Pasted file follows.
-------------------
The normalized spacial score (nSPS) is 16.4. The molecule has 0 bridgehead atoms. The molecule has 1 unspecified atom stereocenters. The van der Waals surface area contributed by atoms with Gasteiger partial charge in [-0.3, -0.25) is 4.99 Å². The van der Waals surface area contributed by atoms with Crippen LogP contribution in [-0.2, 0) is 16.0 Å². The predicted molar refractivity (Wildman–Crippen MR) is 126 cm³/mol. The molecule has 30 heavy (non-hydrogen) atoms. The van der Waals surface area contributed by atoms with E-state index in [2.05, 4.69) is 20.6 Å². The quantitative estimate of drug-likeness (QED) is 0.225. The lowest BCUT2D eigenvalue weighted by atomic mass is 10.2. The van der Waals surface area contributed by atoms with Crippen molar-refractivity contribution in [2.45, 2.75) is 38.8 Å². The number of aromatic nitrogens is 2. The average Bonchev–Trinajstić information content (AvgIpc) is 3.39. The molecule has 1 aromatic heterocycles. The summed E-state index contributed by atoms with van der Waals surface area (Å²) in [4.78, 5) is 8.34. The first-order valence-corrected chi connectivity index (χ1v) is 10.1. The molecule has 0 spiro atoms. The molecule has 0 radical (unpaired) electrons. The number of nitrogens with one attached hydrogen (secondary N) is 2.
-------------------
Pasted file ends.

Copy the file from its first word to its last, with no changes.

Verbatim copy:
The normalized spacial score (nSPS) is 16.4. The molecule has 0 bridgehead atoms. The molecule has 1 unspecified atom stereocenters. The van der Waals surface area contributed by atoms with Gasteiger partial charge in [-0.3, -0.25) is 4.99 Å². The van der Waals surface area contributed by atoms with Crippen LogP contribution in [-0.2, 0) is 16.0 Å². The predicted molar refractivity (Wildman–Crippen MR) is 126 cm³/mol. The molecule has 30 heavy (non-hydrogen) atoms. The van der Waals surface area contributed by atoms with E-state index in [2.05, 4.69) is 20.6 Å². The quantitative estimate of drug-likeness (QED) is 0.225. The lowest BCUT2D eigenvalue weighted by atomic mass is 10.2. The van der Waals surface area contributed by atoms with Crippen molar-refractivity contribution in [2.45, 2.75) is 38.8 Å². The number of aromatic nitrogens is 2. The average Bonchev–Trinajstić information content (AvgIpc) is 3.39. The molecule has 1 aromatic heterocycles. The summed E-state index contributed by atoms with van der Waals surface area (Å²) in [4.78, 5) is 8.34. The first-order valence-corrected chi connectivity index (χ1v) is 10.1. The molecule has 0 spiro atoms. The molecule has 0 radical (unpaired) electrons. The number of nitrogens with one attached hydrogen (secondary N) is 2.